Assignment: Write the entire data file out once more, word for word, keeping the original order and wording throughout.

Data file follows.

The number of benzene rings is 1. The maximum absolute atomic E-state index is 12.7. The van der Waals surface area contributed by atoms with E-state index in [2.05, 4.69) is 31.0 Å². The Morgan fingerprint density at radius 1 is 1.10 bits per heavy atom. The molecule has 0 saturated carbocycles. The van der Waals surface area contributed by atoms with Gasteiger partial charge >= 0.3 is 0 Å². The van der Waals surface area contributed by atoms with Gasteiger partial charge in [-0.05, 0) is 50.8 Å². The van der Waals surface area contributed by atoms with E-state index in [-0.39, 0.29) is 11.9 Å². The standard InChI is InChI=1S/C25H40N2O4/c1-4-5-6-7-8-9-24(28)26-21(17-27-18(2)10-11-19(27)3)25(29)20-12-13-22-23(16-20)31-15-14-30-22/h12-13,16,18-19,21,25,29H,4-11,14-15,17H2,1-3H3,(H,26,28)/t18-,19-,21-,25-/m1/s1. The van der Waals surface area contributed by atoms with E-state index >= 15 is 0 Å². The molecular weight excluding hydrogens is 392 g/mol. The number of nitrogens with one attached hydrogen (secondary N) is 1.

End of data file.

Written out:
The number of benzene rings is 1. The maximum absolute atomic E-state index is 12.7. The van der Waals surface area contributed by atoms with E-state index in [2.05, 4.69) is 31.0 Å². The Morgan fingerprint density at radius 1 is 1.10 bits per heavy atom. The molecule has 0 saturated carbocycles. The van der Waals surface area contributed by atoms with Gasteiger partial charge >= 0.3 is 0 Å². The van der Waals surface area contributed by atoms with Gasteiger partial charge in [-0.05, 0) is 50.8 Å². The van der Waals surface area contributed by atoms with E-state index in [-0.39, 0.29) is 11.9 Å². The standard InChI is InChI=1S/C25H40N2O4/c1-4-5-6-7-8-9-24(28)26-21(17-27-18(2)10-11-19(27)3)25(29)20-12-13-22-23(16-20)31-15-14-30-22/h12-13,16,18-19,21,25,29H,4-11,14-15,17H2,1-3H3,(H,26,28)/t18-,19-,21-,25-/m1/s1. The van der Waals surface area contributed by atoms with E-state index >= 15 is 0 Å². The molecular weight excluding hydrogens is 392 g/mol. The number of nitrogens with one attached hydrogen (secondary N) is 1.